Potentiometers or ‘pots’ as engineers call them colloquially are electronic components used to measure position changes in a circuit using electrical resistance. Having versatile use, these devices measure the flow of electricity through a circuit and use that information to indicate absolute displacement.
With a wide array of applications in home and industries, different types of potentiometers are in use today, such as linear and logarithmic.
How Potentiometers Work
Materials notwithstanding, potentiometers function when their control moves, the contacts in a potentiometer either separates or presses them together.
Potentiometers comprise of a resistive strip of material. It is between the terminals of this strip that electricity flows. The more the distance between the terminals, the more the resistance will be and vice-versa. Thus, the higher the resistance, the greater the displacement.
Features of Potentiometers
Some typical features of potentiometers are:
• Their sensors vary in dimensions.
• They have a variable total resistance.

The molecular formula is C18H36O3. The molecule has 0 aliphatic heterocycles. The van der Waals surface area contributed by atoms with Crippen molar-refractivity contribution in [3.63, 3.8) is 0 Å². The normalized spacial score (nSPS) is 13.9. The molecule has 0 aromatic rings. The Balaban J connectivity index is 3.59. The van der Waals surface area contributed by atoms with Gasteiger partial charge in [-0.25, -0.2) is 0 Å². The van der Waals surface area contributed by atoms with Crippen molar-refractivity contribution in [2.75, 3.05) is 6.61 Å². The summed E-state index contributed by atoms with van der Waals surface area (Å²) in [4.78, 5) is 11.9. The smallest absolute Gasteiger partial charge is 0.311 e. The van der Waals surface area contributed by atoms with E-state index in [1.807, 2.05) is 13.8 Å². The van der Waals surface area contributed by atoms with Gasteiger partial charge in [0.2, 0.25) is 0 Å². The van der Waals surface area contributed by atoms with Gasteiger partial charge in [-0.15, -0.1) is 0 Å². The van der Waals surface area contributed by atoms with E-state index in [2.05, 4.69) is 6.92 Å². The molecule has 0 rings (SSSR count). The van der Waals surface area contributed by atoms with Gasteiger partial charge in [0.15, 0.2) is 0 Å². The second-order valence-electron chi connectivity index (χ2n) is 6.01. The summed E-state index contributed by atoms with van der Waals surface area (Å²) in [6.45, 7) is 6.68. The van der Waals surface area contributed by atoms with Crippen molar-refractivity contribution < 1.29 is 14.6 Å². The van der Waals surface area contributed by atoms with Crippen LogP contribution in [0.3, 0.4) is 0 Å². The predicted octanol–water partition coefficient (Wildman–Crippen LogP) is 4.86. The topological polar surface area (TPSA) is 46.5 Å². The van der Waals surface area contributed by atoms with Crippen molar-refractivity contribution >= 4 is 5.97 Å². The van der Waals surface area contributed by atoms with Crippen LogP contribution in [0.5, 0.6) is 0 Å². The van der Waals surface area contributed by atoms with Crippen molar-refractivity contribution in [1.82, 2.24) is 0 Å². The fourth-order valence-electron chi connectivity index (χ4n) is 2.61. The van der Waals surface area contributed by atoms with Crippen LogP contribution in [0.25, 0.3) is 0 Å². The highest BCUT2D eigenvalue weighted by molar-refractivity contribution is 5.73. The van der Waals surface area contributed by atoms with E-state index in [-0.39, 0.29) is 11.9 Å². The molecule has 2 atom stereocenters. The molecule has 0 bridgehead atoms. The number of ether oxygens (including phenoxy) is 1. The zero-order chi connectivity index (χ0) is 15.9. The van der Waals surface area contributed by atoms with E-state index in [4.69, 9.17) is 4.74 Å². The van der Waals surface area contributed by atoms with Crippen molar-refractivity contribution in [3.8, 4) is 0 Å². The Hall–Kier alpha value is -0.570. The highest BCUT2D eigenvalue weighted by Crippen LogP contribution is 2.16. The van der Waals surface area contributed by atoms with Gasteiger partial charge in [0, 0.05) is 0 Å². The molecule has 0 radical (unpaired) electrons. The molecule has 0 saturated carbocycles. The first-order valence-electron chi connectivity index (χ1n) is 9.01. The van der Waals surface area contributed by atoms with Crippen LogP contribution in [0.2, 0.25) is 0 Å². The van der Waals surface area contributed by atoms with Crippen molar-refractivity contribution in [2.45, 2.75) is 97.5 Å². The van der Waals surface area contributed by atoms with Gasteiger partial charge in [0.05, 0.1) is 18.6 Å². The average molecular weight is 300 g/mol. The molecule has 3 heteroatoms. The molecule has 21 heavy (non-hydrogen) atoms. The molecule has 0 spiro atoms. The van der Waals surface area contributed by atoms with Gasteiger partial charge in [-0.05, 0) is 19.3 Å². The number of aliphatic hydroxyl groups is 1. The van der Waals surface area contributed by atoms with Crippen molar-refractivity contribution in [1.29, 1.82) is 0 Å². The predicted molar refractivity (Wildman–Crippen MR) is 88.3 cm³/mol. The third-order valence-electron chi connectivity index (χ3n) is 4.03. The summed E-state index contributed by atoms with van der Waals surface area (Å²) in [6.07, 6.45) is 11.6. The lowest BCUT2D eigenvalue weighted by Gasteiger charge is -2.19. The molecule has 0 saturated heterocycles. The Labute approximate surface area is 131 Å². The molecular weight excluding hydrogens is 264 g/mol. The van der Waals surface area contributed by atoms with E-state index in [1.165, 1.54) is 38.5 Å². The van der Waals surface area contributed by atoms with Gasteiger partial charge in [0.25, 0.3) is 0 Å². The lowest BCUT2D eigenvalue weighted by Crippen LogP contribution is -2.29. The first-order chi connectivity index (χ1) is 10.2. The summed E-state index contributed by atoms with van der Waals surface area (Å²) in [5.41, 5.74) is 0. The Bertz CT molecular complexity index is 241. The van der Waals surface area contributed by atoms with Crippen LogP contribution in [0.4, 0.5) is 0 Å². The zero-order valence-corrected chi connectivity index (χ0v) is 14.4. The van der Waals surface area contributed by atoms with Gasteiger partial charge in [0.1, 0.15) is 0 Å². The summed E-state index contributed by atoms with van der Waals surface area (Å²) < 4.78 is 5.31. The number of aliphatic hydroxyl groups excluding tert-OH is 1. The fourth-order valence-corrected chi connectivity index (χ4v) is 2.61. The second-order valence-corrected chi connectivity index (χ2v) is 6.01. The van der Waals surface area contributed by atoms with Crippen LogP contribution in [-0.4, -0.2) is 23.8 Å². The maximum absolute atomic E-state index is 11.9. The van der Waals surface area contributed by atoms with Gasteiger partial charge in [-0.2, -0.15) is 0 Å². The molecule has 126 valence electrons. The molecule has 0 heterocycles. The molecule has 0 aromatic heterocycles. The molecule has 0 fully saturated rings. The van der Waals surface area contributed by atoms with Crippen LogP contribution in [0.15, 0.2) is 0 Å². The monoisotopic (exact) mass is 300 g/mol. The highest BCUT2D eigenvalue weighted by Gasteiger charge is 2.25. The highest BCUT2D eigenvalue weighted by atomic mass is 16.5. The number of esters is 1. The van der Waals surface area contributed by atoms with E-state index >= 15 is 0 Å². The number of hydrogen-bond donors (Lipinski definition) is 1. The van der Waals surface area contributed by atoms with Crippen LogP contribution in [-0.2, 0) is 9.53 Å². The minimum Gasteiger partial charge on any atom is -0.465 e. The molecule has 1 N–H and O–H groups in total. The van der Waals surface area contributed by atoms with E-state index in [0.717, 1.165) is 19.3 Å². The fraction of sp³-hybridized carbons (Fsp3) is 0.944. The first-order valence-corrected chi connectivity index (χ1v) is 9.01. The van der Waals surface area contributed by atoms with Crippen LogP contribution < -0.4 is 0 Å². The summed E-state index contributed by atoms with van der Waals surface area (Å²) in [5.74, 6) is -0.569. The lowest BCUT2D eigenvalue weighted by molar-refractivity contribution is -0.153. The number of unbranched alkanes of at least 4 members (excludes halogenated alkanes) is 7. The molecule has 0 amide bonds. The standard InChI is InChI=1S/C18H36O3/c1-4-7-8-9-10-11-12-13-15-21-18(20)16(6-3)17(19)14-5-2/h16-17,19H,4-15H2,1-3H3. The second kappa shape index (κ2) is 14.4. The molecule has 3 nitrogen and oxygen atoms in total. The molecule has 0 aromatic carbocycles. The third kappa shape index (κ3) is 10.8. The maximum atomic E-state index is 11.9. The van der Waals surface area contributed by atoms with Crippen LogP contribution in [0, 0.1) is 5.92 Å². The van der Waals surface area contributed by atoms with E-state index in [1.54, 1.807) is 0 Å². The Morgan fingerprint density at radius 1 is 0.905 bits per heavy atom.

• The electrical output signals can be analog, digital or an alarm.
• The resistive elements could be carbon, wire wound, ceramic metals or cermets, or conductive plastic.
Applications of Potentiometers
Potentiometers find a wide application around the house, and manufacturers of linear and rotational potentiometers market their products for a variety of fields.
• Potentiometers are essential components in volume control, frequency and other audio signals in audio equipment.
• Likewise, potentiometers control brightness, color response and contrast in an analog television set.
• Used in DC motors to control and measure the speed as well as the angle of motion.
• Part of displacement transducers as they can give a large output signal.
• Component of older, analog computers to set the initial conditions for calculations.
• For more domestic uses, as pieces to control lights and other electronic devices in homes and cars.
In addition, potentiometers are also in farm, marine, medical, heavy industry and robotics settings for varied purposes. A potentiometer has a myriad of potential applications in the world today!